At GoldenEye, Chris Blackwell’s jewel of a Jamaican property, things are simpler than you expect. So much fame has slept here, but I drove by the gate three times before I found it, and at one turnaround, dramatically plopped the rental into a massive pothole to the disbelief and hilarity of local onlookers in Oracabessa. Once inside the gate, it was refreshing to know that it’s not lavishness or pomp that make this place special—it’s a cool island vibe infused with the aura of music legends. Chris says, “I don’t interfere with the basic beauty of a place; I just want to make it comfortable.”
In Jamaica, “vibe” is a word used a lot, and once you’re here, it’s clear that word’s the best way to describe what’s purely felt and wordlessly comprehended. Marika Kessler gets that, and when Chris engaged her to redecorate key parts of the property, he didn’t have to explain what he wanted—she understood. Marika is a friend in Jamaica and also someone Chris knew to have an exceptional eye. Anyone who knows her knows that’s a truth in stone.
The story goes like this: “One evening on Chris’ veranda at Pantrepant, he handed me a sketch of what was to be the now Ian Fleming Room at GoldenEye and said ‘what would you do with this?’ So I just picked up a pen and did a rough sketch of what I thought looked best. Chris said, ‘Ok, thank you’ and I thought that was the end of it,” Marika explained. Little did she know, she was auditioning for the job any interior designer would leap for. She was daunted, but says, “I looked at myself in the mirror, took a swig of scotch and thought ‘what do you have to lose?’”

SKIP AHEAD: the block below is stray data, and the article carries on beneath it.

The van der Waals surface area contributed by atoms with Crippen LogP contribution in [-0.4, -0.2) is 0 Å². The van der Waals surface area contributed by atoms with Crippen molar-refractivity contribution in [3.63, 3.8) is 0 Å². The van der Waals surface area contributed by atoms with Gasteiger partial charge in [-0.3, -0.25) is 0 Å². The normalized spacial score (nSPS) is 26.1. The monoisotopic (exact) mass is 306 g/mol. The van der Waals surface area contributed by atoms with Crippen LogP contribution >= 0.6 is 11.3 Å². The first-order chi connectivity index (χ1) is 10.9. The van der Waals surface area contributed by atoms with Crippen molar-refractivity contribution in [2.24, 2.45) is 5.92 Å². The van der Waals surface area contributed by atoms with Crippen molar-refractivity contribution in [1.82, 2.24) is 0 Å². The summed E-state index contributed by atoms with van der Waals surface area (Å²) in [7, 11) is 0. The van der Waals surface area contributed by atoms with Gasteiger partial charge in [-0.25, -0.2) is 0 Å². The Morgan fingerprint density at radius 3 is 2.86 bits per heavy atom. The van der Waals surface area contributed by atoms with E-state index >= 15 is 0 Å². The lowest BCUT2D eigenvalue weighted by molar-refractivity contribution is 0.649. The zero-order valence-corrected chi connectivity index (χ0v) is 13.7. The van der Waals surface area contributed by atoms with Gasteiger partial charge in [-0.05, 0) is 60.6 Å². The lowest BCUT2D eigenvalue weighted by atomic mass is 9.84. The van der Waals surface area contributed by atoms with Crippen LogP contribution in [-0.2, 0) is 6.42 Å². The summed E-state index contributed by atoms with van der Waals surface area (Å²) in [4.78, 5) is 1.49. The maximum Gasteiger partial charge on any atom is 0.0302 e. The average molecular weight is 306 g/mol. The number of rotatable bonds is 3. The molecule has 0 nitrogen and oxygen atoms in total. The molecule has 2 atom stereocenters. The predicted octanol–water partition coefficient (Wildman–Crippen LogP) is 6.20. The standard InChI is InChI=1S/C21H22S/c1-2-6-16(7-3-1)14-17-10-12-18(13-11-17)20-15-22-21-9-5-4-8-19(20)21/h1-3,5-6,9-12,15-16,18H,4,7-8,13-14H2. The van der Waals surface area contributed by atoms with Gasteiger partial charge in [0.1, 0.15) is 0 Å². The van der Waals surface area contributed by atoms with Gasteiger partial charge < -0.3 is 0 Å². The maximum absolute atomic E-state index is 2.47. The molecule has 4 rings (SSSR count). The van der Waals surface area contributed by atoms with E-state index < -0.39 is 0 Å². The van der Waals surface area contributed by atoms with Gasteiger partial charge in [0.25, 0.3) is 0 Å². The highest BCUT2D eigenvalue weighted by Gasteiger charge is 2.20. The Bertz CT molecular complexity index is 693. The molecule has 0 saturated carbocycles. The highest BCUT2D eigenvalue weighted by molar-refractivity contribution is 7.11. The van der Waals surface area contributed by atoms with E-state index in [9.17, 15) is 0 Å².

But there was a twist: Chris wanted everything made locally, which is easier said than done. “There’s so much talent in Jamaica,” he says, “In Westminster Abbey there’s a lot of work done by Jamaicans. They actually ship the people over, because Jamaicans are so skillful.” As Marika walks me through the completed Ian Fleming Room, the Field Spa, Gazebo Restaurant and outdoor lounge areas, she points to one incredible piece after another and proudly says, “local, local, local.”
There’s a polished concrete coffee table that looks like a giant stone smoothed by waves. There are countless stools carved from the trunks of trees, with a graceful tapering at the waist. The restaurant has chairs with an organic, original shape, and no two are exactly alike. The gates, chandeliers, mirrors and benches are all made right here. “I used Guinep wood, Greenheart, Teak, Cedar, Bullet—and of course, driftwood,” Marika says. Then for almost six months, she worked tirelessly with craftsmen to make this very particular place an even cooler reality. But of course, you’ve got to see for yourself.
Digging Jamaica? Visit the 100m Shop and get your jerk-reggae-patois-sunshine fix. (Sunscreen recommended.)